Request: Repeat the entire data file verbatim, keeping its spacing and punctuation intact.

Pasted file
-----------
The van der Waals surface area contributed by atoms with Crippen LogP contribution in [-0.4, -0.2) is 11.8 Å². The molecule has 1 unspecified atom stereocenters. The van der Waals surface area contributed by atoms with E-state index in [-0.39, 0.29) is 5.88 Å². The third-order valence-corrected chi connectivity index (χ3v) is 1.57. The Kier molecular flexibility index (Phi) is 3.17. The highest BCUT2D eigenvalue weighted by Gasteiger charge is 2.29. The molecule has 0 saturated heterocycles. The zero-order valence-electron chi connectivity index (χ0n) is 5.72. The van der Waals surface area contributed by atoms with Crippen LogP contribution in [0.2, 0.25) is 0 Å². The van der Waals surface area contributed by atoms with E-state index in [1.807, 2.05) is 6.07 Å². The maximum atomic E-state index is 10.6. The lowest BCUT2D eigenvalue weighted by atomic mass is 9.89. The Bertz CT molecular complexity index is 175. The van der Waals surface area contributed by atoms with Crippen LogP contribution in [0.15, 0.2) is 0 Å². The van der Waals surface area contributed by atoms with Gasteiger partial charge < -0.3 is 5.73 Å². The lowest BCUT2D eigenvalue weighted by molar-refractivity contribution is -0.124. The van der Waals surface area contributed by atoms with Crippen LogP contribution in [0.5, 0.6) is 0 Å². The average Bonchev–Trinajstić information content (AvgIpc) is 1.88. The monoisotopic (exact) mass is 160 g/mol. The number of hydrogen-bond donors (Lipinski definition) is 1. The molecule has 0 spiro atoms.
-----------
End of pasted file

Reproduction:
The van der Waals surface area contributed by atoms with Crippen LogP contribution in [-0.4, -0.2) is 11.8 Å². The molecule has 1 unspecified atom stereocenters. The van der Waals surface area contributed by atoms with E-state index in [-0.39, 0.29) is 5.88 Å². The third-order valence-corrected chi connectivity index (χ3v) is 1.57. The Kier molecular flexibility index (Phi) is 3.17. The highest BCUT2D eigenvalue weighted by Gasteiger charge is 2.29. The molecule has 0 saturated heterocycles. The zero-order valence-electron chi connectivity index (χ0n) is 5.72. The van der Waals surface area contributed by atoms with Crippen LogP contribution in [0.2, 0.25) is 0 Å². The van der Waals surface area contributed by atoms with E-state index in [1.807, 2.05) is 6.07 Å². The maximum atomic E-state index is 10.6. The lowest BCUT2D eigenvalue weighted by atomic mass is 9.89. The Bertz CT molecular complexity index is 175. The van der Waals surface area contributed by atoms with Crippen LogP contribution in [0.15, 0.2) is 0 Å². The van der Waals surface area contributed by atoms with Gasteiger partial charge < -0.3 is 5.73 Å². The lowest BCUT2D eigenvalue weighted by molar-refractivity contribution is -0.124. The van der Waals surface area contributed by atoms with Crippen LogP contribution in [0.5, 0.6) is 0 Å². The average Bonchev–Trinajstić information content (AvgIpc) is 1.88. The monoisotopic (exact) mass is 160 g/mol. The number of hydrogen-bond donors (Lipinski definition) is 1. The molecule has 0 spiro atoms.